To end my European adventure with a bang, I decided to have my very last stop be Barcelona!! I had heard tons of great things about this city, so my expectations were quite high to say the least. I arrived at night to a hostel that some friends had recommended to me, Hostel One Paralelo. Valerio, the hot Italian guy working the front desk, greeted me and immediately fed me some pasta for dinner. I would soon realize what an amazing hostel this was. It had a very social environment, making it really easy to meet interesting and fun people, and one of the staff members cooked an amazing dinner for EVERYONE IN THE ENTIRE HOSTEL EVERY SINGLE NIGHT. Thus, after eating my fantastic pasta, I met some people in the common area and went out to a bar with them- two Americans, one Scottish guy, and a Mexican girl who worked for the hostel.
The following day, I decided for the first time in my entire trip to take a walking tour with my hostel. Everyone in the tour group was American, and I would soon find out that the hostel was filled with Americans! It was so weird! Anyway, the tour was actually a cool way to get to know some people and see the city- we went to some churches, a giant food market, and different places that the film Vicky Christina Barcelona was filmed, such as a café by a modern art museum and a square with a church and a big fountain.
Nearby that was a bar where Hemingway hung out back in the day!
We also saw really cool street art and drank from a fountain that, according to legend, guarantees our return to Barcelona <3.
At the end of the tour, we went to a bustling little lunch spot in which one must stand whilst eating. We ate fantastic sandwiches and drank pink champagne!
We then walked on a promenade near a palm tree-lined harbor on our way back to the hostel. Filled with sunshine (Barcelona was a l’il chilly but very sunny the whole time- in December), it reminded me a lot of Long Beach. One we got back to the hostel, it was siesta time, which I love. I just love the schedule of life in Barcelona (and throughout Spain for that matter). The Spanish come home from work around 2 PM for a siesta (a nap) and subsequently have lunch around 3 or 4 PM. Then they go back to work and don’t eat dinner until at least 9 PM. Then, if the night calls for partying, they leave to go out the bars and clubs at midnight and don’t come home until the sunrise. Everything is just delayed and relaxed, yet they still go out and do fun things. I found the city of Barcelona itself to mirror this- it has a very vibrant energy to it yet is laid back at the same time. It think that’s why I loved it so much.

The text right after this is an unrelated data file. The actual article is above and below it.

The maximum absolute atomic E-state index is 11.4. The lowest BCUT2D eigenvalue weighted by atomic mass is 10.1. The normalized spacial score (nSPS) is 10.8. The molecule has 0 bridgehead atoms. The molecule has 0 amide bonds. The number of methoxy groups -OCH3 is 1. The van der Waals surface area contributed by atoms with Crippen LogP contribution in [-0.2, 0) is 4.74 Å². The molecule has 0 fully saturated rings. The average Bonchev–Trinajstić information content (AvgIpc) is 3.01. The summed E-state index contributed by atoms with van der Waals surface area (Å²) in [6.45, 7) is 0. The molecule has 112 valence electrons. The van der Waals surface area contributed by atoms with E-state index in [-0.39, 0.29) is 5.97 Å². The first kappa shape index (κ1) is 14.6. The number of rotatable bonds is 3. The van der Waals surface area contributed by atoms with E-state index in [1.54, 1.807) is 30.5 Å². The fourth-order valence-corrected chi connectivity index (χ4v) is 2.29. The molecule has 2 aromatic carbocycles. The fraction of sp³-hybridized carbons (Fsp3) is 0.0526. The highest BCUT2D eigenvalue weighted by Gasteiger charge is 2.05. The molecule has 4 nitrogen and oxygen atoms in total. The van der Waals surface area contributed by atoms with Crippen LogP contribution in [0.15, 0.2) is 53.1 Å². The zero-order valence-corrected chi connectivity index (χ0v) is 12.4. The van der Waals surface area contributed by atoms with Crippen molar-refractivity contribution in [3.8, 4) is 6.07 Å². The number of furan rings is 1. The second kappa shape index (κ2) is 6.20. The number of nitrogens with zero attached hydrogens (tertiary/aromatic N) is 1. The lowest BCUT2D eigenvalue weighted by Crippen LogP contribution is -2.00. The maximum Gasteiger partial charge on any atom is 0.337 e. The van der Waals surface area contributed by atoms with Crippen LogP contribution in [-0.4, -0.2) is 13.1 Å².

That night, after eating one of my hostel’s famous dinners with all of the other guests, I went on a ghost tour with the hostel for lack of anything better to do by myself. It was pretty lame because we basically saw everything we had seen earlier that day yet with a creepy story attached to it. When it was over, we all went to a bar and then a really fun club! Unfortunately for the three Aussies who had just flown in that day and were soundly asleep in our room, my two new American friends and I came home very late and, in vain, tried to be quiet. DeeDee and Austin (the Americans from Texas) and I couldn’t stop talking to each other and giggling, even though we kept shushing each other and saying that we needed to go to bed. We got to know the Aussies a little better (Roman, Tom, and Lenny), and they eventually forgave us for keeping everyone awake until 6 AM…
And that was only the first 36 hours!